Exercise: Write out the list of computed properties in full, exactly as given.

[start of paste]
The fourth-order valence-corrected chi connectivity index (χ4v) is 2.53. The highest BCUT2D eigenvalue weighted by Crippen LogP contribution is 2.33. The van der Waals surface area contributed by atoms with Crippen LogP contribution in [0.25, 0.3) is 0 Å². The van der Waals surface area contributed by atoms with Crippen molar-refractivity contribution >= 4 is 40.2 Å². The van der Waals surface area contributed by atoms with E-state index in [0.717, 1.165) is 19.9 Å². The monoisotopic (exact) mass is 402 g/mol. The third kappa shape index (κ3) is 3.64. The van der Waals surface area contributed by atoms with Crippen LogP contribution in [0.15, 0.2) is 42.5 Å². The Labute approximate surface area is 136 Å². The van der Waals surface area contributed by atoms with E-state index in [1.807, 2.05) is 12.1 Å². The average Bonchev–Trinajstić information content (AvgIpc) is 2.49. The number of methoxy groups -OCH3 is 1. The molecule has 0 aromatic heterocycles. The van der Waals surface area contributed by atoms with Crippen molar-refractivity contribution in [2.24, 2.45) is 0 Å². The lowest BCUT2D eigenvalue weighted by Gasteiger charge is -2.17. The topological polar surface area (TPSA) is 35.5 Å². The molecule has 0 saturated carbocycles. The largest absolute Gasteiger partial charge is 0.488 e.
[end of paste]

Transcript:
The fourth-order valence-corrected chi connectivity index (χ4v) is 2.53. The highest BCUT2D eigenvalue weighted by Crippen LogP contribution is 2.33. The van der Waals surface area contributed by atoms with Crippen LogP contribution in [0.25, 0.3) is 0 Å². The van der Waals surface area contributed by atoms with Crippen molar-refractivity contribution >= 4 is 40.2 Å². The van der Waals surface area contributed by atoms with E-state index in [0.717, 1.165) is 19.9 Å². The monoisotopic (exact) mass is 402 g/mol. The third kappa shape index (κ3) is 3.64. The van der Waals surface area contributed by atoms with Crippen LogP contribution in [0.15, 0.2) is 42.5 Å². The Labute approximate surface area is 136 Å². The van der Waals surface area contributed by atoms with E-state index in [1.807, 2.05) is 12.1 Å². The average Bonchev–Trinajstić information content (AvgIpc) is 2.49. The number of methoxy groups -OCH3 is 1. The molecule has 0 aromatic heterocycles. The van der Waals surface area contributed by atoms with Crippen molar-refractivity contribution in [2.24, 2.45) is 0 Å². The lowest BCUT2D eigenvalue weighted by Gasteiger charge is -2.17. The topological polar surface area (TPSA) is 35.5 Å². The molecule has 0 saturated carbocycles. The largest absolute Gasteiger partial charge is 0.488 e.